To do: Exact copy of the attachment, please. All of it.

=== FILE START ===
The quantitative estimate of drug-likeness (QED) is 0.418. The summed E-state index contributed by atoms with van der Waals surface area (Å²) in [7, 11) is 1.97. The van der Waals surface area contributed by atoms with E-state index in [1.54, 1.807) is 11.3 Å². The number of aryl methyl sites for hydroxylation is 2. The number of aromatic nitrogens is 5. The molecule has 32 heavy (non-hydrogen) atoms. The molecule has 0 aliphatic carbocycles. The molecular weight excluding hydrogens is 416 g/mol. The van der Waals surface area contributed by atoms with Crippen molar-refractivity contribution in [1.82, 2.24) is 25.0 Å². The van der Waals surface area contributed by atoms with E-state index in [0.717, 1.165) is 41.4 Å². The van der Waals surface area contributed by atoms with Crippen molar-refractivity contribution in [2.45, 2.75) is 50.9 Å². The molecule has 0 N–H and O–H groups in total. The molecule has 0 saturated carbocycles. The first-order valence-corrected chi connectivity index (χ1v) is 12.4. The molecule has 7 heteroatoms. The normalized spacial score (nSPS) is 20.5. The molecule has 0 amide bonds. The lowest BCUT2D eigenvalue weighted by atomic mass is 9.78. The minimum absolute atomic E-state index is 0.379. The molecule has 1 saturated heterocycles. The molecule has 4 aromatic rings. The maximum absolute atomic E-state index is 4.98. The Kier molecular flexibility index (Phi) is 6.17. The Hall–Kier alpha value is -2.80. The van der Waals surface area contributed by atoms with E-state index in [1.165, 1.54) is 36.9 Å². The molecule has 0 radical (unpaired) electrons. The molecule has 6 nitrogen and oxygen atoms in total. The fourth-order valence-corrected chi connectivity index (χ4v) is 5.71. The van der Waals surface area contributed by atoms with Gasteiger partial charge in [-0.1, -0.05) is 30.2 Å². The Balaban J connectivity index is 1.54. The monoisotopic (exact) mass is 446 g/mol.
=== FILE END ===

The quantitative estimate of drug-likeness (QED) is 0.418. The summed E-state index contributed by atoms with van der Waals surface area (Å²) in [7, 11) is 1.97. The van der Waals surface area contributed by atoms with E-state index in [1.54, 1.807) is 11.3 Å². The number of aryl methyl sites for hydroxylation is 2. The number of aromatic nitrogens is 5. The molecule has 32 heavy (non-hydrogen) atoms. The molecule has 0 aliphatic carbocycles. The molecular weight excluding hydrogens is 416 g/mol. The van der Waals surface area contributed by atoms with Crippen molar-refractivity contribution in [1.82, 2.24) is 25.0 Å². The van der Waals surface area contributed by atoms with E-state index in [0.717, 1.165) is 41.4 Å². The van der Waals surface area contributed by atoms with Crippen molar-refractivity contribution in [2.45, 2.75) is 50.9 Å². The molecule has 0 N–H and O–H groups in total. The molecule has 0 saturated carbocycles. The first-order valence-corrected chi connectivity index (χ1v) is 12.4. The molecule has 7 heteroatoms. The normalized spacial score (nSPS) is 20.5. The molecule has 0 amide bonds. The lowest BCUT2D eigenvalue weighted by atomic mass is 9.78. The minimum absolute atomic E-state index is 0.379. The molecule has 1 saturated heterocycles. The molecule has 4 aromatic rings. The maximum absolute atomic E-state index is 4.98. The Kier molecular flexibility index (Phi) is 6.17. The Hall–Kier alpha value is -2.80. The van der Waals surface area contributed by atoms with E-state index in [1.165, 1.54) is 36.9 Å². The molecule has 0 radical (unpaired) electrons. The molecule has 6 nitrogen and oxygen atoms in total. The fourth-order valence-corrected chi connectivity index (χ4v) is 5.71. The van der Waals surface area contributed by atoms with Gasteiger partial charge in [-0.1, -0.05) is 30.2 Å². The Balaban J connectivity index is 1.54. The monoisotopic (exact) mass is 446 g/mol.